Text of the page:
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PLoS By Category | Recent PLoS Articles
Infectious Diseases - Pathology - Public Health and Epidemiology

Transmission Dynamics of Low Pathogenicity Avian Influenza Infections in Turkey Flocks
Published: Wednesday, October 26, 2011
Author: Arianna Comin et al.

by Arianna Comin, Don Klinkenberg, Stefano Marangon, Anna Toffan, Arjan Stegeman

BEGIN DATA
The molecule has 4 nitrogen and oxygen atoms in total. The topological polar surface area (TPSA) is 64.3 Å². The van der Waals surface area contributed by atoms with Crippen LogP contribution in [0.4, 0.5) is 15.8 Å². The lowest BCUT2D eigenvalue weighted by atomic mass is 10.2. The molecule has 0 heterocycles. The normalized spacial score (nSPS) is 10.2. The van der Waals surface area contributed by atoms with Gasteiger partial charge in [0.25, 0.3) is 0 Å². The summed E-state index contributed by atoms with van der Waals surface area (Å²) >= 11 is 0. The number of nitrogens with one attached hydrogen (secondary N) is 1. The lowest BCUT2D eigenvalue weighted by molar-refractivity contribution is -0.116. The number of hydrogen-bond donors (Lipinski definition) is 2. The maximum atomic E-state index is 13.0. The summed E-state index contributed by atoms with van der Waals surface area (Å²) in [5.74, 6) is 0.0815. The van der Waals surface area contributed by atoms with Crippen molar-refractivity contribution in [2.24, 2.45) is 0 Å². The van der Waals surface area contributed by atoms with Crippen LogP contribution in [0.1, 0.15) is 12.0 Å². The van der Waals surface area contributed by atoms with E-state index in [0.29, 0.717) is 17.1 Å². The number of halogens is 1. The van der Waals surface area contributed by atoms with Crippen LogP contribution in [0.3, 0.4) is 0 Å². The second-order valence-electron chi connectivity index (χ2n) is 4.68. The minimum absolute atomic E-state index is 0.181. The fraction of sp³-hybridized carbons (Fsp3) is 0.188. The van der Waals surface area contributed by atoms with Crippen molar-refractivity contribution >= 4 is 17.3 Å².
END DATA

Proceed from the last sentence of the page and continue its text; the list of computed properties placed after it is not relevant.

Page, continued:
Low pathogenicity avian influenza (LPAI) viruses of H5 and H7 subtypes have the potential to mutate into highly pathogenic strains (HPAI), which can threaten human health and cause huge economic losses. The current knowledge on the mechanisms of mutation from LPAI to HPAI is insufficient for predicting which H5 or H7 strains will mutate into an HPAI strain, and since the molecular changes necessary for the change in virulence seemingly occur at random, the probability of mutation depends on the number of virus replicates, which is associated with the number of birds that acquire infection. We estimated the transmission dynamics of LPAI viruses in turkeys using serosurveillance data from past epidemics in Italy. We fitted the proportions of birds infected in 36 flocks into a hierarchical model to estimate the basic reproduction number (R0) and possible variations in R0 among flocks caused by differences among farms. We also estimated the distributions of the latent and infectious periods, using experimental infection data with outbreak strains. These were then combined with the R0 to simulate LPAI outbreaks and characterise the resulting dynamics. The estimated mean within-flock R0 in the population of infected flocks was 5.5, indicating that an infectious bird would infect an average of more than five susceptible birds. The results also indicate that the presence of seropositive birds does not necessarily mean that the virus has already been cleared and the flock is no longer infective, so that seropositive flocks may still constitute a risk of infection for other flocks. In light of these results, the enforcement of appropriate restrictions, the culling of seropositive flocks, or pre-emptive slaughtering may be useful. The model and parameter estimates presented in this paper provide the first complete picture of LPAI dynamics in turkey flocks and could be used for designing a suitable surveillance program.
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